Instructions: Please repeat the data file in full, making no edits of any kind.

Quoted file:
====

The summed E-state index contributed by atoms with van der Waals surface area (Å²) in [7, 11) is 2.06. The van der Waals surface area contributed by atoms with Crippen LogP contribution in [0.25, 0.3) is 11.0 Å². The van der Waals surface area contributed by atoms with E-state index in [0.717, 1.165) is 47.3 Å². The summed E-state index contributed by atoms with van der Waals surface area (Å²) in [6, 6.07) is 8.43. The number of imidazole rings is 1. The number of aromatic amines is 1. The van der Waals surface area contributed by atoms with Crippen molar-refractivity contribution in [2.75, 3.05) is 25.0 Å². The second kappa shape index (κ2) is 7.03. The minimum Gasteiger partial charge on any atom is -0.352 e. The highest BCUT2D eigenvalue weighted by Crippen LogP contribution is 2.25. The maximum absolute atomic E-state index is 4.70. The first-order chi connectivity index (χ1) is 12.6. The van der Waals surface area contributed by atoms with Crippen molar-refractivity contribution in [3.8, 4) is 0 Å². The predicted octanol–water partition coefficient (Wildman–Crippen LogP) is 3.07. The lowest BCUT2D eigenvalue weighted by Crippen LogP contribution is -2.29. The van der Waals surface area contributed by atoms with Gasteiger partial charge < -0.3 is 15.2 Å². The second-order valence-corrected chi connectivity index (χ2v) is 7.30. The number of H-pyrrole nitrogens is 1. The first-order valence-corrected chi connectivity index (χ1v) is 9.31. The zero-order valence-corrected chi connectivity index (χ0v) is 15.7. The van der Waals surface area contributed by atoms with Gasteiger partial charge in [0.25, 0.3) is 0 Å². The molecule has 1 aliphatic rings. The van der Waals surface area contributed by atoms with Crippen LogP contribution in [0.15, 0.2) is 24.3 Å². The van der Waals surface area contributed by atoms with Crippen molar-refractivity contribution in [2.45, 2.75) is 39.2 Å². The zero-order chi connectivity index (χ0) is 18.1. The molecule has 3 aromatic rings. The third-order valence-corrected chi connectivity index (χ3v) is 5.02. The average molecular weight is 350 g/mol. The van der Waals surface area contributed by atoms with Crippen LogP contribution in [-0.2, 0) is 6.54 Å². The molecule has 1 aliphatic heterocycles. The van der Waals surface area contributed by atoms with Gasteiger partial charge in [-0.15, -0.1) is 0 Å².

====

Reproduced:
The summed E-state index contributed by atoms with van der Waals surface area (Å²) in [7, 11) is 2.06. The van der Waals surface area contributed by atoms with Crippen LogP contribution in [0.25, 0.3) is 11.0 Å². The van der Waals surface area contributed by atoms with E-state index in [0.717, 1.165) is 47.3 Å². The summed E-state index contributed by atoms with van der Waals surface area (Å²) in [6, 6.07) is 8.43. The number of imidazole rings is 1. The number of aromatic amines is 1. The van der Waals surface area contributed by atoms with Crippen molar-refractivity contribution in [2.75, 3.05) is 25.0 Å². The second kappa shape index (κ2) is 7.03. The minimum Gasteiger partial charge on any atom is -0.352 e. The highest BCUT2D eigenvalue weighted by Crippen LogP contribution is 2.25. The maximum absolute atomic E-state index is 4.70. The first-order chi connectivity index (χ1) is 12.6. The van der Waals surface area contributed by atoms with Crippen molar-refractivity contribution in [3.8, 4) is 0 Å². The predicted octanol–water partition coefficient (Wildman–Crippen LogP) is 3.07. The lowest BCUT2D eigenvalue weighted by Crippen LogP contribution is -2.29. The van der Waals surface area contributed by atoms with Gasteiger partial charge < -0.3 is 15.2 Å². The second-order valence-corrected chi connectivity index (χ2v) is 7.30. The number of H-pyrrole nitrogens is 1. The first-order valence-corrected chi connectivity index (χ1v) is 9.31. The zero-order valence-corrected chi connectivity index (χ0v) is 15.7. The van der Waals surface area contributed by atoms with Gasteiger partial charge in [0.25, 0.3) is 0 Å². The molecule has 1 aliphatic rings. The van der Waals surface area contributed by atoms with Crippen LogP contribution in [0.15, 0.2) is 24.3 Å². The van der Waals surface area contributed by atoms with Crippen molar-refractivity contribution in [2.45, 2.75) is 39.2 Å². The zero-order chi connectivity index (χ0) is 18.1. The molecule has 3 aromatic rings. The third-order valence-corrected chi connectivity index (χ3v) is 5.02. The average molecular weight is 350 g/mol. The van der Waals surface area contributed by atoms with Crippen LogP contribution in [-0.2, 0) is 6.54 Å². The molecule has 1 aliphatic heterocycles. The van der Waals surface area contributed by atoms with Gasteiger partial charge in [-0.15, -0.1) is 0 Å².